Intramuros resto accepts orders for Calungsod imagesBy Jocelyn R. Uy
Philippine Daily Inquirer
The latest offering by Ristorante Delle Mitre—an eatery that stands in a cluster of colonial monuments along General Luna Street (formerly Calle Real del Palacio) in Intramuros, Manila—is a wooden replica of the official image of soon-to-be-saint Blessed Pedro Calungsod.
The restaurant is now accepting orders for the wooden image of the 17th century missionary, who will be the second Filipino saint when he is canonized in ceremonies in Rome on Sunday.
“We are arranging to have it replicated but for the moment, they can place their orders at Mitre,” Fr. Marvin Mejia, assistant secretary general of the Catholic Bishops’ Conference of the Philippines (CBCP), told reporters.
The restaurant, owned by businesswoman Elvira Go, is just across the historic San Agustin Church and within the CBCP compound.
“We cannot mass-produce it right away because we are talking here of not just hundreds but thousands,” Mejia said.
P1,800 per statue
Mejia said wood-carvers from Paete, Laguna—touted as the Philippine wood carving capital—were likely to help in the mass production of the image, which will be initially available in four sizes at prices ranging between P1,800 and P8,500.
It was also a Paete sculptor who carved the Filipino martyr’s image, based on the descriptions provided by retired Cebu Archbishop Ricardo Cardinal Vidal.
The statue showed the Visayan missionary standing with his right foot forward as if in a stride, “as if he is moving, to depict his dynamism, being a catechist, a missionary,” Mejia said.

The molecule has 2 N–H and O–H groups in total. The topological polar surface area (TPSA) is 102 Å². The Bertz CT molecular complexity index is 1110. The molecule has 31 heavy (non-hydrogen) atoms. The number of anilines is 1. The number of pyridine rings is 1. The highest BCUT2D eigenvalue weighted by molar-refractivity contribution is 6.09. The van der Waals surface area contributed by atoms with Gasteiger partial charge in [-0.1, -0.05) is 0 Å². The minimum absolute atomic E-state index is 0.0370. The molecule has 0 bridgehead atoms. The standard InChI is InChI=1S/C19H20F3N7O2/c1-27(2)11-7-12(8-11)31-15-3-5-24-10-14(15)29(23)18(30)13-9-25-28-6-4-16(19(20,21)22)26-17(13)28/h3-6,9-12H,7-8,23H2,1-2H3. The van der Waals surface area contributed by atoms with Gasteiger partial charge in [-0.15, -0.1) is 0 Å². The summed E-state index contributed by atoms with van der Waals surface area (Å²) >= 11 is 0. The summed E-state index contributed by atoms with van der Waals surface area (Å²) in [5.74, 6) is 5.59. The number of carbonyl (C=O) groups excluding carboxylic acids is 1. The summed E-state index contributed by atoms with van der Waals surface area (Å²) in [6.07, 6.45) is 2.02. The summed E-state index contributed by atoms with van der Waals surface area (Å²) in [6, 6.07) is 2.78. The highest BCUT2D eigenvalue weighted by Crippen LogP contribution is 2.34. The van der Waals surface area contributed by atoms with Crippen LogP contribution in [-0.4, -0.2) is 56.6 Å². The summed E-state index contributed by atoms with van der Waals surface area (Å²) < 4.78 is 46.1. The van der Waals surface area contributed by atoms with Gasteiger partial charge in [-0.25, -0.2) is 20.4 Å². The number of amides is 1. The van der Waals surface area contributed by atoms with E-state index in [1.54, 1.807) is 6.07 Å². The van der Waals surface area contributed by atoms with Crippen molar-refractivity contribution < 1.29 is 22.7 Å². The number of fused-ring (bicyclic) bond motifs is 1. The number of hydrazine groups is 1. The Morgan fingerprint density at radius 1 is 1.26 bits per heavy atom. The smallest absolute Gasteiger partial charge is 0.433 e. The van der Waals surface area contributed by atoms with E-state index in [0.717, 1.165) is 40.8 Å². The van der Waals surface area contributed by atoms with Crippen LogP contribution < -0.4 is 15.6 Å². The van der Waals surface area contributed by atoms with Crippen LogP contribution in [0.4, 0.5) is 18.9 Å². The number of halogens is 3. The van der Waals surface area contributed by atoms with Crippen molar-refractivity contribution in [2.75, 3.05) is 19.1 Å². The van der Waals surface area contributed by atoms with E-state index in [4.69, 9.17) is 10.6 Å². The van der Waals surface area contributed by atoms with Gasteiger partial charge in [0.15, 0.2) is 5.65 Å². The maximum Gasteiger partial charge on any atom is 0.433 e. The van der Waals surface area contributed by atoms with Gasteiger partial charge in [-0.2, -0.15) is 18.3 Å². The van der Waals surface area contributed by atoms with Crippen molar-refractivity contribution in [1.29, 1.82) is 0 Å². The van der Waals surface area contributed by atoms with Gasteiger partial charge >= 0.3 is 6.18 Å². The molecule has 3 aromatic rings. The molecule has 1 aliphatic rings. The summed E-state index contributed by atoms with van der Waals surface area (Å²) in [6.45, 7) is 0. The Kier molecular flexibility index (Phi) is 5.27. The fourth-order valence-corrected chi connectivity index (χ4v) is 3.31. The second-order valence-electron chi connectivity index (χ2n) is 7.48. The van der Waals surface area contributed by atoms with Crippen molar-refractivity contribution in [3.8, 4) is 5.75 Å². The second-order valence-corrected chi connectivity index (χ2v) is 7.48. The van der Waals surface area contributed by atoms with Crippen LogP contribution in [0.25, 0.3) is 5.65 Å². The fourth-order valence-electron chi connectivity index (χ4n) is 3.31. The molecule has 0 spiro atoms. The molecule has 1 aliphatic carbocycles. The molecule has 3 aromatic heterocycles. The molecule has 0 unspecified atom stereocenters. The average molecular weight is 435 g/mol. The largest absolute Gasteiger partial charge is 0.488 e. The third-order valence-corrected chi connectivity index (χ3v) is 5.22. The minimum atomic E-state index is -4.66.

The Calungsod statue also clasps a palm leaf and a copy of the “Doctrina Christiana,” an early book of Roman Catholic catechism and the first literary work published in the Philippines in 1593.
Martyr at 17
Born in the Visayas in 1654, Calungsod was doing missionary work in Guam in 1672 when he died a martyr at age 17. He will be the country’s second Filipino saint.
Some 5,000 Filipinos, including about 30 CBCP members, are expected to fly to Rome for Calungsod’s canonization.
A migrant expert, Manny Geslani, warned Filipinos to be wary of recruiters encouraging them to join the pilgrimage with promises of jobs as domestic workers in Italy.
Geslani said the chair of the Filipino Alliance in Italy, Bro. Junn Felix Landicho, had reported there was a “very high” unemployment rate in Italy and those intending to join the TNT (tago nang tago) army must think twice.
Cebu Archbishop Jose Palma, the CBCP president, has also warned Filipinos planning to attend the canonization against going TNT, which refers to people who stay overseas without proper documentation and keep hiding to avoid deportation.
Swamped with orders
In Cebu City, sculptors have been swamped with orders to make images of Calungsod.
On Natalio Bacalso Avenue, they are busy churning out Calungsod statues, with customers giving strict instructions that the images should be faithful reproductions of that approved by Cardinal Vidal.
Sculptor Bartolome Alico Jr. is working on an image ordered by Cantabaco Shrine in Toledo City with specifications that it should be glossy, one hand clutching a rosary and the other holding a catechism book and palm leaves.
According to the specification, a red streak signifying blood —Calungsod was supposed to have suffered a violent death—should be seen on the left side of the chest, streaming down to the feet. The statue should be wearing an all-white kamisa de chino.
“We have a client who wanted to have an image he can bring to California. He made us work on a 3-foot tall image,” Alico said.
Inspiration to workers
Vice President Jejomar Binay will represent President Aquino at Calungsod’s canonization.
In a statement, Binay said Calungsod should be the patron saint for Filipino migrant workers.
Binay, who is also presidential adviser on overseas Filipino workers’ concerns, said Calungsod “could serve as a great inspiration to millions of our migrant Filipinos who face daily challenges in their places of work abroad.” With reports from Carine M. Asutilla, Inquirer Visayas, and Tarra Quismundo in Manila